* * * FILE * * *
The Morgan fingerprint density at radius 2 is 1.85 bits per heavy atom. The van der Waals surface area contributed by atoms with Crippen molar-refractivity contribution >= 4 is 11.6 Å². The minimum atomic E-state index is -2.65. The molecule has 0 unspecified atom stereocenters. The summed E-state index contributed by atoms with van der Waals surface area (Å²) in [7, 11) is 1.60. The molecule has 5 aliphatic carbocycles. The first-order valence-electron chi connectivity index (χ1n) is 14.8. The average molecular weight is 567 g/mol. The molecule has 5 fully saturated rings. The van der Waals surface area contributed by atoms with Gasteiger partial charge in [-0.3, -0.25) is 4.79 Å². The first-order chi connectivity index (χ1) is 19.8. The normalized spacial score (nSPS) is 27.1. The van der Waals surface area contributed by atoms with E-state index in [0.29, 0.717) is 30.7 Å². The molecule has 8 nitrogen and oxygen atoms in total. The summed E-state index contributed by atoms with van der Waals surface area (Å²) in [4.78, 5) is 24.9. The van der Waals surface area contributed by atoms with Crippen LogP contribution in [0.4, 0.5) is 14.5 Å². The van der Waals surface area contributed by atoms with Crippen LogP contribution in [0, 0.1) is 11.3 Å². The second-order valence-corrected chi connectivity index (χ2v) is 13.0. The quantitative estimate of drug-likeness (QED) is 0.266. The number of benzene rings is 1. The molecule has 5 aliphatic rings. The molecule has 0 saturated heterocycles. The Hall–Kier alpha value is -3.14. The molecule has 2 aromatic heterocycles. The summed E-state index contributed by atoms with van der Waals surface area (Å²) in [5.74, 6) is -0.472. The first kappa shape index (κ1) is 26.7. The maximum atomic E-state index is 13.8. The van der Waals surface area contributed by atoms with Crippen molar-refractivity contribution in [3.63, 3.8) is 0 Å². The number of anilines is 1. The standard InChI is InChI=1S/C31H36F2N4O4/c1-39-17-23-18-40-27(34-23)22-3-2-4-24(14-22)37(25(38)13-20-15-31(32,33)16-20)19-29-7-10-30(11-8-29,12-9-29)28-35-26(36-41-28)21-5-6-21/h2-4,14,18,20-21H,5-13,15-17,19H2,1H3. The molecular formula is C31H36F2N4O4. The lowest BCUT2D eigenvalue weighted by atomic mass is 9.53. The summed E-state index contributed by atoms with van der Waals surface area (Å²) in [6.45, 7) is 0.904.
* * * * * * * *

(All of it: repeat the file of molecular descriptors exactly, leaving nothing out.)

The Morgan fingerprint density at radius 2 is 1.85 bits per heavy atom. The van der Waals surface area contributed by atoms with Crippen molar-refractivity contribution >= 4 is 11.6 Å². The minimum atomic E-state index is -2.65. The molecule has 0 unspecified atom stereocenters. The summed E-state index contributed by atoms with van der Waals surface area (Å²) in [7, 11) is 1.60. The molecule has 5 aliphatic carbocycles. The first-order valence-electron chi connectivity index (χ1n) is 14.8. The average molecular weight is 567 g/mol. The molecule has 5 fully saturated rings. The van der Waals surface area contributed by atoms with Gasteiger partial charge in [-0.3, -0.25) is 4.79 Å². The first-order chi connectivity index (χ1) is 19.8. The normalized spacial score (nSPS) is 27.1. The van der Waals surface area contributed by atoms with E-state index in [0.29, 0.717) is 30.7 Å². The molecule has 8 nitrogen and oxygen atoms in total. The summed E-state index contributed by atoms with van der Waals surface area (Å²) in [4.78, 5) is 24.9. The van der Waals surface area contributed by atoms with Crippen LogP contribution in [0.4, 0.5) is 14.5 Å². The van der Waals surface area contributed by atoms with Crippen LogP contribution in [0, 0.1) is 11.3 Å². The second-order valence-corrected chi connectivity index (χ2v) is 13.0. The quantitative estimate of drug-likeness (QED) is 0.266. The number of benzene rings is 1. The molecule has 5 aliphatic rings. The molecule has 0 saturated heterocycles. The Hall–Kier alpha value is -3.14. The molecule has 2 aromatic heterocycles. The summed E-state index contributed by atoms with van der Waals surface area (Å²) in [5.74, 6) is -0.472. The first kappa shape index (κ1) is 26.7. The maximum atomic E-state index is 13.8. The van der Waals surface area contributed by atoms with Crippen molar-refractivity contribution in [3.63, 3.8) is 0 Å². The number of anilines is 1. The standard InChI is InChI=1S/C31H36F2N4O4/c1-39-17-23-18-40-27(34-23)22-3-2-4-24(14-22)37(25(38)13-20-15-31(32,33)16-20)19-29-7-10-30(11-8-29,12-9-29)28-35-26(36-41-28)21-5-6-21/h2-4,14,18,20-21H,5-13,15-17,19H2,1H3. The molecular formula is C31H36F2N4O4. The lowest BCUT2D eigenvalue weighted by atomic mass is 9.53. The summed E-state index contributed by atoms with van der Waals surface area (Å²) in [6.45, 7) is 0.904.